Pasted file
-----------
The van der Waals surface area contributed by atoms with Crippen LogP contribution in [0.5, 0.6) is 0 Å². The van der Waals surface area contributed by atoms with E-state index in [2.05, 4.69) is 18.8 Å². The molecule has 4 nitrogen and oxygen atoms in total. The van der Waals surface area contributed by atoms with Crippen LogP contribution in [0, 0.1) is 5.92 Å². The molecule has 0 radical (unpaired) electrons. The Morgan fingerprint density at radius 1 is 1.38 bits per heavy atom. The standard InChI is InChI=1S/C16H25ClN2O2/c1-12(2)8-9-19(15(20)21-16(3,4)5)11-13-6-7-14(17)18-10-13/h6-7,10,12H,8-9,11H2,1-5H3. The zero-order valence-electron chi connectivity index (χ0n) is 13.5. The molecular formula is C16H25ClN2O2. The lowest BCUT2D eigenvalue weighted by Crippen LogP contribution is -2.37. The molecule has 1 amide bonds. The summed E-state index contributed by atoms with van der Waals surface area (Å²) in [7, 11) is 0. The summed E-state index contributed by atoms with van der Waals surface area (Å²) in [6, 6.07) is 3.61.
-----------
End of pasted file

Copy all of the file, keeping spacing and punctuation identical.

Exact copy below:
The van der Waals surface area contributed by atoms with Crippen LogP contribution in [0.5, 0.6) is 0 Å². The van der Waals surface area contributed by atoms with E-state index in [2.05, 4.69) is 18.8 Å². The molecule has 4 nitrogen and oxygen atoms in total. The van der Waals surface area contributed by atoms with Crippen LogP contribution in [0, 0.1) is 5.92 Å². The molecule has 0 radical (unpaired) electrons. The Morgan fingerprint density at radius 1 is 1.38 bits per heavy atom. The standard InChI is InChI=1S/C16H25ClN2O2/c1-12(2)8-9-19(15(20)21-16(3,4)5)11-13-6-7-14(17)18-10-13/h6-7,10,12H,8-9,11H2,1-5H3. The zero-order valence-electron chi connectivity index (χ0n) is 13.5. The molecular formula is C16H25ClN2O2. The lowest BCUT2D eigenvalue weighted by Crippen LogP contribution is -2.37. The molecule has 1 amide bonds. The summed E-state index contributed by atoms with van der Waals surface area (Å²) in [7, 11) is 0. The summed E-state index contributed by atoms with van der Waals surface area (Å²) in [6, 6.07) is 3.61.